Census: Here’s where things stand
It was delayed by Covid, but it is scheduled to be released within months
- The latest census is expected to be released between July and 30 September 2023.
- The census was last conducted more than a decade ago, in 2011.
- Experts say the delay means municipalities and government have to rely on outdated data.
The latest census is expected to be published before October, according to Census Project Director Calvin Molongoana. The last one, the 2011 census, was released more than a decade ago in 2012.
Molongoana told GroundUp that the country was initially scheduled to be counted in October 2021 but the Covid pandemic “significantly compromised preparations”.
Then in December 2021, Mondli Gungubele, former minister in the Presidency for Planning, Monitoring and Evaluation, gazetted the census date for 2 February 2022. It’s still not out 18 months.
“The scale and complexity of the census is incomparable to any other project in the country and consequently, detailed and accurate planning and testing is essential to effective execution,” Molongoana said.
He said that since counting the country has concluded, his team has mainly been working on the Post Enumeration Survey. This “is used to measure the accuracy of the census by independently surveying a sample of the population”, he explained. It is scheduled to be finished soon. Then the analysis and report-writing will take place and the results will be “released in the second quarter of the current financial year”.
He said the actual date of the report’s release will only be affirmed once the Statistics Council (the oversight body of Statistics South Africa) completes their evaluation and “the President’s diary has been secured”.
The findings will be released in phases, Molongoana said. Basic results will be made available on the day the census launches, as well as data on education, fertility and mortality. “The remaining results will be gradually released over the coming months,” said Molongoana.
Due to the Covid pandemic, the latest census was conducted differently to previous ones. Molongoana said this was also the first digital census done in the country and people were given options on how they wished to participate.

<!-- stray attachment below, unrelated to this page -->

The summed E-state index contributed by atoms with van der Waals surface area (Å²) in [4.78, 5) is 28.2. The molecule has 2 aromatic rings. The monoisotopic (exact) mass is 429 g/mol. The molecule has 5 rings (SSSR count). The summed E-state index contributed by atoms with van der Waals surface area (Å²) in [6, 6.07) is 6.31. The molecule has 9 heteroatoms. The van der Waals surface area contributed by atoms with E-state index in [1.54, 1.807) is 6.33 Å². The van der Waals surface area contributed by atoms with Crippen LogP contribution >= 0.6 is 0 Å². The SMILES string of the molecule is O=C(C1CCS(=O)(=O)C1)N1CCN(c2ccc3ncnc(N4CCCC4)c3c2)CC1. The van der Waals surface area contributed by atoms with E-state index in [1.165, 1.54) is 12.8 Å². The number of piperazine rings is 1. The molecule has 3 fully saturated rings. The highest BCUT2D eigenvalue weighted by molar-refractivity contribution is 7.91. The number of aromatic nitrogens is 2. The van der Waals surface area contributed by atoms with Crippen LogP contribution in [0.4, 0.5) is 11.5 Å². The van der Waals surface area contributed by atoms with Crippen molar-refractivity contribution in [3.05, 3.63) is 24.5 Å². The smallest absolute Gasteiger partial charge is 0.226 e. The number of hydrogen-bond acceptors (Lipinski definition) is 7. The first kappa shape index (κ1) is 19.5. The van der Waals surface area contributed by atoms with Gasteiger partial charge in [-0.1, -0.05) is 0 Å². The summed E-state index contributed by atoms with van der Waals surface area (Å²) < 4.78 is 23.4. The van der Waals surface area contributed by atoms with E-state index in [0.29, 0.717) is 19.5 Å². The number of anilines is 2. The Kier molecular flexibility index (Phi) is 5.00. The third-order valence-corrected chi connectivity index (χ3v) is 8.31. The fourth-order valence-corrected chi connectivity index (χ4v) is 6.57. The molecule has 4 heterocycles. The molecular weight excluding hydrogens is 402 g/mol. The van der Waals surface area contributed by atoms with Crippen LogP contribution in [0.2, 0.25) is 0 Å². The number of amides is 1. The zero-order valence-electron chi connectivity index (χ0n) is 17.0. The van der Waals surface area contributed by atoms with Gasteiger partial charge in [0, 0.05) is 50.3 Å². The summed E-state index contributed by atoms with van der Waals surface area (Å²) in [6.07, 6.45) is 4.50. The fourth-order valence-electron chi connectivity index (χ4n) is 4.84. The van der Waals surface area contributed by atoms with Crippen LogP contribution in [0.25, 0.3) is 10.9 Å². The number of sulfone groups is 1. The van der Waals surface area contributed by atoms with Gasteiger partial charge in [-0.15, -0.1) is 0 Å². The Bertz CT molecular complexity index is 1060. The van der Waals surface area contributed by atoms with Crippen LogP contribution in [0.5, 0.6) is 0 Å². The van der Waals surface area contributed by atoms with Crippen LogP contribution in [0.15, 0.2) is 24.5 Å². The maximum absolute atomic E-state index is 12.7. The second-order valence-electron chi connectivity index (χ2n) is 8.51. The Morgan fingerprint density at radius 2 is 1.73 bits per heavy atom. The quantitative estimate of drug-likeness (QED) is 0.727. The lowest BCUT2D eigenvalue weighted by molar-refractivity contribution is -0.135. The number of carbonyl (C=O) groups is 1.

“Normally people are sceptical of census staff coming into their houses for security reasons … Covid has become an additional reason for the scepticism.” So households could respond either via a web interview, a telephone interview or the traditional personal interview by census staff. The last of these was the most popular method, according to Molongoana.
Nearly 100,000 fieldworkers were employed to assist in counting the country, he said.
Impact of delay
Querida Saal, researcher at the Development Action Group said that current planning and budgeting is based on statistics that are a decade old “which for the most part are wholly outdated and inapplicable at this stage”.
She said although StatsSA conducts a smaller survey annually, this is only based on a sample of the population and insufficient for long-term planning.
Saal said that the Covid pandemic led to a surge in informal settlements, highlighting the need for “sustainable, strategic long-term planning” and budgeting for the housing sector.
With plans, policies, programmes and budgets by both government and business currently based on statistics from a decade ago, we run the risk of completely misaligning expectations, Saal said.
Professor Tom Moultrie, director of the University of Cape Town’s Centre for Actuarial Research, referred to the mid-year population estimates (MYPE) which provides a snapshot of the population as at 30 June each year.
“Delays in releasing the census results mean that the current MYPE are still largely determined by the results of the 2011 census. The results of a more recent census allow those projections to be recalibrated,” he explained.
Moultrie also acknowledged that the census logistics were affected by the pandemic — making the preparation for the census as well as the collection of data much more difficult. He said uncertainty about the impact Covid had on the census “is a matter of great concern to demographers”.
The pandemic caused about 300,000 excess deaths in the country since 2020, impacting the population profile, Moultrie said. The pandemic might also affect fertility rates and international migration patterns. These factors disrupt historical trends making it difficult to prepare population projections for census assessments or mid-year estimates, said Moultrie.
“The analysis of the most recent census data will also be made more complex by the fact that this census was conducted approximately ten and a half years after the previous census, rather than exactly ten years after the 2011 census as had been intended,” said Moultrie.
While no census is entirely accurate, the post-enumeration survey, being quite small, may not give a completely accurate estimate of the population in small areas, such as suburbs or small towns, said Moultrie.
But he said data that relied on proportions, such as the proportion of households with running water on site, or proportion of people married, will “tend to be robust”.
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